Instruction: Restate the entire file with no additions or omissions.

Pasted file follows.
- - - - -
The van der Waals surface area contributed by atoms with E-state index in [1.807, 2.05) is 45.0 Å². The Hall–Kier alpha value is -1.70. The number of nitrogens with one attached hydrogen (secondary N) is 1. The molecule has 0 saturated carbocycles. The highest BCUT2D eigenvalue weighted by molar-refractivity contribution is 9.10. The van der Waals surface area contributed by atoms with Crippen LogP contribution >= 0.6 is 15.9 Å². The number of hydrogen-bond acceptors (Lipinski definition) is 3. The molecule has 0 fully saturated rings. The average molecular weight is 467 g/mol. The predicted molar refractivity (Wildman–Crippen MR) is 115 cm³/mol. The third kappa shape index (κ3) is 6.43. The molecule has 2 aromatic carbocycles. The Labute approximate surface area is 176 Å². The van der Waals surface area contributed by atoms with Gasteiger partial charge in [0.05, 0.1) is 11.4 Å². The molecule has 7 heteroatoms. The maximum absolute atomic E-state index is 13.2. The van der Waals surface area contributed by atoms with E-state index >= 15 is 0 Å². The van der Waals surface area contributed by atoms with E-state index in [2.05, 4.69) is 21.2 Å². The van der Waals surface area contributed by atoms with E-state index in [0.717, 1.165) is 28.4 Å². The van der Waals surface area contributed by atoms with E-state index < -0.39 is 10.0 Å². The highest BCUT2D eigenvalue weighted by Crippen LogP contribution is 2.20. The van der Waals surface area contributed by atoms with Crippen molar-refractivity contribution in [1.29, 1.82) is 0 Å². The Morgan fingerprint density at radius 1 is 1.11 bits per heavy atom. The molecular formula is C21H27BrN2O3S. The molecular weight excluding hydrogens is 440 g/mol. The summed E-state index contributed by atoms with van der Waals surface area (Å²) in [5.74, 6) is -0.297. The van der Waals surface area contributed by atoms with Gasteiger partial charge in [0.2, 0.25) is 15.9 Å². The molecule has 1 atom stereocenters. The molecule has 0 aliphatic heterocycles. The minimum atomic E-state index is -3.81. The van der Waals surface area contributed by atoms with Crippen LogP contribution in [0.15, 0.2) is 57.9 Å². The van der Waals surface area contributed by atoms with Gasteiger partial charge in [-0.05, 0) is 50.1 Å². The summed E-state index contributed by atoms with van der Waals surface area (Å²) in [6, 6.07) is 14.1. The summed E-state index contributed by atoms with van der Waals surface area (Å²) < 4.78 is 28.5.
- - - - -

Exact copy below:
The van der Waals surface area contributed by atoms with E-state index in [1.807, 2.05) is 45.0 Å². The Hall–Kier alpha value is -1.70. The number of nitrogens with one attached hydrogen (secondary N) is 1. The molecule has 0 saturated carbocycles. The highest BCUT2D eigenvalue weighted by molar-refractivity contribution is 9.10. The van der Waals surface area contributed by atoms with Crippen LogP contribution >= 0.6 is 15.9 Å². The number of hydrogen-bond acceptors (Lipinski definition) is 3. The molecule has 0 fully saturated rings. The average molecular weight is 467 g/mol. The predicted molar refractivity (Wildman–Crippen MR) is 115 cm³/mol. The third kappa shape index (κ3) is 6.43. The molecule has 2 aromatic carbocycles. The Labute approximate surface area is 176 Å². The van der Waals surface area contributed by atoms with Gasteiger partial charge in [0.05, 0.1) is 11.4 Å². The molecule has 7 heteroatoms. The maximum absolute atomic E-state index is 13.2. The van der Waals surface area contributed by atoms with E-state index >= 15 is 0 Å². The van der Waals surface area contributed by atoms with E-state index in [2.05, 4.69) is 21.2 Å². The van der Waals surface area contributed by atoms with E-state index in [0.717, 1.165) is 28.4 Å². The van der Waals surface area contributed by atoms with E-state index < -0.39 is 10.0 Å². The highest BCUT2D eigenvalue weighted by Crippen LogP contribution is 2.20. The van der Waals surface area contributed by atoms with Crippen molar-refractivity contribution in [1.29, 1.82) is 0 Å². The Morgan fingerprint density at radius 1 is 1.11 bits per heavy atom. The molecular formula is C21H27BrN2O3S. The molecular weight excluding hydrogens is 440 g/mol. The summed E-state index contributed by atoms with van der Waals surface area (Å²) in [5.74, 6) is -0.297. The van der Waals surface area contributed by atoms with Gasteiger partial charge in [0.2, 0.25) is 15.9 Å². The molecule has 1 atom stereocenters. The molecule has 0 aliphatic heterocycles. The minimum atomic E-state index is -3.81. The van der Waals surface area contributed by atoms with Crippen LogP contribution in [0.15, 0.2) is 57.9 Å². The van der Waals surface area contributed by atoms with Gasteiger partial charge in [-0.05, 0) is 50.1 Å². The summed E-state index contributed by atoms with van der Waals surface area (Å²) in [6, 6.07) is 14.1. The summed E-state index contributed by atoms with van der Waals surface area (Å²) < 4.78 is 28.5.